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Three Rochester scientists receive prestigious NSF CAREER awards

March 25, 2015

The National Science Foundation (NSF) has granted its most prestigious award in support of junior faculty, the Faculty Early Career Development (CAREER) Program, to three University of Rochester researchers: Antonio Badolato, Danielle Benoit, and Michael Neidig.

The NSF CAREER award is given to promising scientists early in their careers and recognizes “outstanding research, excellent education and the integration of education and research.” The award also comes with a federal grant towards their research and education activities.

“NSF CAREER awards recognize outstanding researchers early on in their careers ,” said Provost Peter Lennie. “These awards are a powerful testimonial to the exceptional talents of our young faculty, who contribute so much to our vitality, and of whom we are very proud.”

Photo of Antonio Badolato

Antonio Badolato, assistant professor of physics. Photo by Brandon Vick/University of Rochester.

Badolato, assistant professor of physics, won a CAREER award for his proposal to harness the quantum nature of light in semiconductor nanostructures. The goal of the project is to confine light in nanophotonic structures that mimic genetic evolution and then produce, from a tiny chip, a type of light that is very different from the light generated by the sun or by a laser, for example.

Badolato explained that this research can transform how light and electronics are integrated on a chip. “Advances in this field have the potential to lead to computing and communication devices with superior performances, and with transformative applications in defense, energy, and manufacturing,” said Badolato. He added that the project also has strong implications at a fundamental level; a better understanding of the nature of light is tied to modern physics and measurement theory.

“I am honored to receive a NSF CAREER award,” Badolato said. “I want to build on Rochester’s long tradition in the field of optics and extend it into condensed matter, applying new advances in nanotechnology and materials science.”

Badolato was born in Italy and studied there before coming to the U.S. for his graduate studies, earning a Ph.D. from the University of California at Santa Barbara in 2005. He joined the University of Rochester as an assistant professor in 2009 after a few years in Switzerland as postdoctoral researcher and senior scientist at the Swiss Federal Institute of Technology (ETH).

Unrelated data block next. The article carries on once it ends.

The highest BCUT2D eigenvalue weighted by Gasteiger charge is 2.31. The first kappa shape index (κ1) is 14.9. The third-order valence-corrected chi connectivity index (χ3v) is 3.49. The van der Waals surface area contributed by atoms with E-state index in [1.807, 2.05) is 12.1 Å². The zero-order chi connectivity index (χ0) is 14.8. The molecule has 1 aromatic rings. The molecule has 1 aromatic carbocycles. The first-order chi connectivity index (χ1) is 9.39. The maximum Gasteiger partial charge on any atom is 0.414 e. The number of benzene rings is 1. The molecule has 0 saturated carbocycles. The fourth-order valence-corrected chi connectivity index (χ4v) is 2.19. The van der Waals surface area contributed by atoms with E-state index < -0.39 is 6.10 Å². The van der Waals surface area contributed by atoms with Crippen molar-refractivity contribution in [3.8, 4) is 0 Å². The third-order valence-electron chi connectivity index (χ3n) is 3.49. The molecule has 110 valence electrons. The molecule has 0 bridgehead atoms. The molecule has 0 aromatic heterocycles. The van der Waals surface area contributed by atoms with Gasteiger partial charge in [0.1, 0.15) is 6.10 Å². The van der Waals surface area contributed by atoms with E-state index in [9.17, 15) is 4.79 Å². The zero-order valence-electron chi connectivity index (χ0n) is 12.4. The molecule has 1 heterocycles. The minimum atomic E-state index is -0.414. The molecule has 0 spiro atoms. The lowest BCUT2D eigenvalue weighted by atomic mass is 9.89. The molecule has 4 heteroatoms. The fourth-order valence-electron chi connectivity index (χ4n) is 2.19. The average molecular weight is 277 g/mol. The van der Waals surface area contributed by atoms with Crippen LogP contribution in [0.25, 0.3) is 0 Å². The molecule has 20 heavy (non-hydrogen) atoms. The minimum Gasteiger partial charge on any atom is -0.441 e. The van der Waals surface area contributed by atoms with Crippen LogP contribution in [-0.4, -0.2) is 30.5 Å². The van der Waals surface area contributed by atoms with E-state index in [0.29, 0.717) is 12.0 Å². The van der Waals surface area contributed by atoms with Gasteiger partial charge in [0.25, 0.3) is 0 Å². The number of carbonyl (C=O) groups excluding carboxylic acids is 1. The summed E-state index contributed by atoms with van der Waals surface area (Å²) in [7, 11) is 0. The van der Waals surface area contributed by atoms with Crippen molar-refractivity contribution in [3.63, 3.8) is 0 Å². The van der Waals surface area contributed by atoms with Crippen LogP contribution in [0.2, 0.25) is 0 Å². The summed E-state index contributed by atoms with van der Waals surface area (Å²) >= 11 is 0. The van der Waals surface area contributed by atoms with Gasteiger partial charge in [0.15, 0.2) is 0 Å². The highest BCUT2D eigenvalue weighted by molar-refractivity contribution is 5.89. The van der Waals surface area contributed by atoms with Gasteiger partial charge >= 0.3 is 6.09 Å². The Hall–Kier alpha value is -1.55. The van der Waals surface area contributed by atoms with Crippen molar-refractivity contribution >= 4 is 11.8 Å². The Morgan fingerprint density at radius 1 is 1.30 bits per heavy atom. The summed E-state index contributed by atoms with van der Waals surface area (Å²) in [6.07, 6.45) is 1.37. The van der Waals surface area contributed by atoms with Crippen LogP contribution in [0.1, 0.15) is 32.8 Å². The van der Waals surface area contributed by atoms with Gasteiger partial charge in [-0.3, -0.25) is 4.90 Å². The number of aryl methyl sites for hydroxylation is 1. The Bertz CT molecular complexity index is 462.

Photo of Danielle Benoit

Danielle Benoit, assistant professor of biomedical engineering and chemical engineering.

Benoit, the James P. Wilmot Distinguished Assistant Professor of Biomedical Engineering, is being recognized for her work in regenerative medicine and drug delivery applications. Benoit also has appointments in chemical engineering and the Center for Musculoskeletal Research.

“We are developing a completely novel and potent site-directed therapy to treat bone diseases, with a focus on osteoporosis,” said Benoit. “It’s an honor to have the National Science Foundation recognize and support our efforts.”

The award from the NSF, which comes with a $500,000 grant over five years will support Benoit¹s research to significantly advance therapeutic strategies for osteoporosis and, if successful, the approaches developed will be readily adaptable to treat other bone diseases.  Benoit will also dedicate a part of the award to develop educational outreach programs to excite children in grade school and high school about STEM careers.

Much of Benoit’s research involves regenerative strategies, including tissue engineering and drug delivery approaches, for musculoskeletal applications with a focus on bone.

Benoit received her undergraduate degree in biological engineering from the University of Maine and M.S. and Ph.D. degrees in chemical engineering from the University of Colorado. She then trained at the University of Washington where she was a Damon Runyon Cancer Research Foundation Postdoctoral Fellow. Benoit joined the faculty at the University of Rochester in 2010.

Photo of Michael L. Neidig

Michael L. Neidig,
assistant professor of chemistry. Photo by Brandon Vick/University of Rochester.

Neidig, an assistant professor of chemistry, conducts research that involves a detailed understanding of the reactions in which carbon-hydrogen bonds are broken and other molecules replace the hydrogen atoms. One objective of Neidig’s work is to develop materials that can more efficiently synthesize pharmaceuticals.
Neidig points out that despite early successes in the field, a molecular understanding of the electronic structure, bonding, and reactivity remains largely undefined.

“This is a big picture distinction,” said Neidig. “It’s inspiring to have our research valued by experts in the scientific community.”

Neidig will use part of the grant money to develop educational outreach programs in the Rochester community, including lab experiences for high school students and a short course for the Upward Bound program at the University designed to inspire underrepresented students to pursue careers in STEM.

Neidig earned his Ph.D. in chemistry at Stanford University and his M.Phil. in chemistry at the University of Cambridge in the U.K. He worked as a postdoctoral fellow at Los Alamos National Laboratory before joining the Department of Chemistry faculty at the University of Rochester in 2011.

If you are a faculty member interested in applying for an NSF CAREER award, the Arts, Science & Engineering Dean’s Office is holding a workshop on April 20. For more information visit: http://www.rochester.edu/college/research/workshop-rsvp.html.

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